Individuals who suffer from obesity and overweight are at significant risk for serious chronic diseases such as cancer, coronary artery disease, stroke and diabetes. In New York, two thirds of the population is considered obese or overweight, leading to a significant burden on public health and imposing substantial healthcare and other economic costs to the state.
The causes of obesity and overweight are complex and include genetic makeup, the environment, poor nutrition, and lack of physical activity. Some studies have found an association between access to healthy food and the prevalence of overweight and obesity. Specifically, studies have found an association between a community’s poor access to nutritious foods, called “food deserts,” and its increased incidence of obesity and overweight. Food deserts are often found in low-socioeconomic communities; residents of food deserts typically have limited access to larger chain grocery stores and easy access to small food retailers (e.g., convenience stores, corner stores or bodegas) and fast food restaurants. Policies that spur the retail environment to improve the accessibility of nutritious food may help lower obesity and overweight levels, thereby reducing the incidence of chronic disease.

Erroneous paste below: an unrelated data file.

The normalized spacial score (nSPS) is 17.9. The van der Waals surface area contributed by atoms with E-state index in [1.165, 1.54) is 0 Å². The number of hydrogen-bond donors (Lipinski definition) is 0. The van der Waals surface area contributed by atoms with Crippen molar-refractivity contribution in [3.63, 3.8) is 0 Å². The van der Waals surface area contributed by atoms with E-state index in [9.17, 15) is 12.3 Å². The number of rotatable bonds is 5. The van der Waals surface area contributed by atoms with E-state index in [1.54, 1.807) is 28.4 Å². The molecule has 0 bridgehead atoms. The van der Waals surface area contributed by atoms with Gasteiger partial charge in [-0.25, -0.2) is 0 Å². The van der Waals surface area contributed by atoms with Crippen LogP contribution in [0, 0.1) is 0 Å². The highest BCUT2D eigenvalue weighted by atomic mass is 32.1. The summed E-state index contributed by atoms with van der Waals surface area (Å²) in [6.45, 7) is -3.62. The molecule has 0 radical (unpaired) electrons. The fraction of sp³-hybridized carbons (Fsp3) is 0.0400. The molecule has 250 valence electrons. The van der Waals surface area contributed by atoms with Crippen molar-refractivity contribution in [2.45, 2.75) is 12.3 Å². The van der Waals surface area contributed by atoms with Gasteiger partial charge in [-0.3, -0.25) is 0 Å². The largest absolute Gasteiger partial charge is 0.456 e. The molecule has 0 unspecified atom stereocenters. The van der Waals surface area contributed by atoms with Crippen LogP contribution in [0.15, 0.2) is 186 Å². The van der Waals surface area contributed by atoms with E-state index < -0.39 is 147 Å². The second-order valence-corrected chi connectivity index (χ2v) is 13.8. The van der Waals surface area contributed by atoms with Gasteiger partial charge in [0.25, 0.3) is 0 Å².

For more information about policies that may help improve access to nutritious foods, see our technical report and model policy to bring more healthful food to corner stores.